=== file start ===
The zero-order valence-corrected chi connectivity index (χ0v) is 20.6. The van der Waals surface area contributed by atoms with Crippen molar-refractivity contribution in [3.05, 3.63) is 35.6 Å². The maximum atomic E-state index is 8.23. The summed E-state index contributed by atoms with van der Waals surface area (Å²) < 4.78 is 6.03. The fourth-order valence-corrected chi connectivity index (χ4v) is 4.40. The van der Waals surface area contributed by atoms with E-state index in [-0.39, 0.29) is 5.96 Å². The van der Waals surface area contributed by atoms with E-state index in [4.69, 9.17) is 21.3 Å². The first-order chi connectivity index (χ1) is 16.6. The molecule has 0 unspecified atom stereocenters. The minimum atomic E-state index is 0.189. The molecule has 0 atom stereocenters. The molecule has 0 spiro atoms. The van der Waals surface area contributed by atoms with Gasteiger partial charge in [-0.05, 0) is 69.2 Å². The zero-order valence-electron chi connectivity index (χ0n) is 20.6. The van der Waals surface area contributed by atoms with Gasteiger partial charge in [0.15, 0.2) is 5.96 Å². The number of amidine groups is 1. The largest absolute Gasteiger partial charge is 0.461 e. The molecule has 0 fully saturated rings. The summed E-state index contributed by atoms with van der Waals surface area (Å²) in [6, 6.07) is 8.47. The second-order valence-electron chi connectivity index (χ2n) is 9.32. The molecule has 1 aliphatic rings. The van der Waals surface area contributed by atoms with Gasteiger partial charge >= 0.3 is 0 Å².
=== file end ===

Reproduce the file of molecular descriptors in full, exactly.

The zero-order valence-corrected chi connectivity index (χ0v) is 20.6. The van der Waals surface area contributed by atoms with Crippen molar-refractivity contribution in [3.05, 3.63) is 35.6 Å². The maximum atomic E-state index is 8.23. The summed E-state index contributed by atoms with van der Waals surface area (Å²) < 4.78 is 6.03. The fourth-order valence-corrected chi connectivity index (χ4v) is 4.40. The van der Waals surface area contributed by atoms with E-state index in [-0.39, 0.29) is 5.96 Å². The van der Waals surface area contributed by atoms with E-state index in [4.69, 9.17) is 21.3 Å². The first-order chi connectivity index (χ1) is 16.6. The molecule has 0 unspecified atom stereocenters. The minimum atomic E-state index is 0.189. The molecule has 0 atom stereocenters. The molecule has 0 spiro atoms. The van der Waals surface area contributed by atoms with Gasteiger partial charge in [-0.05, 0) is 69.2 Å². The zero-order valence-electron chi connectivity index (χ0n) is 20.6. The van der Waals surface area contributed by atoms with Gasteiger partial charge in [0.15, 0.2) is 5.96 Å². The number of amidine groups is 1. The largest absolute Gasteiger partial charge is 0.461 e. The molecule has 0 fully saturated rings. The summed E-state index contributed by atoms with van der Waals surface area (Å²) in [6, 6.07) is 8.47. The second-order valence-electron chi connectivity index (χ2n) is 9.32. The molecule has 1 aliphatic rings. The van der Waals surface area contributed by atoms with Gasteiger partial charge >= 0.3 is 0 Å².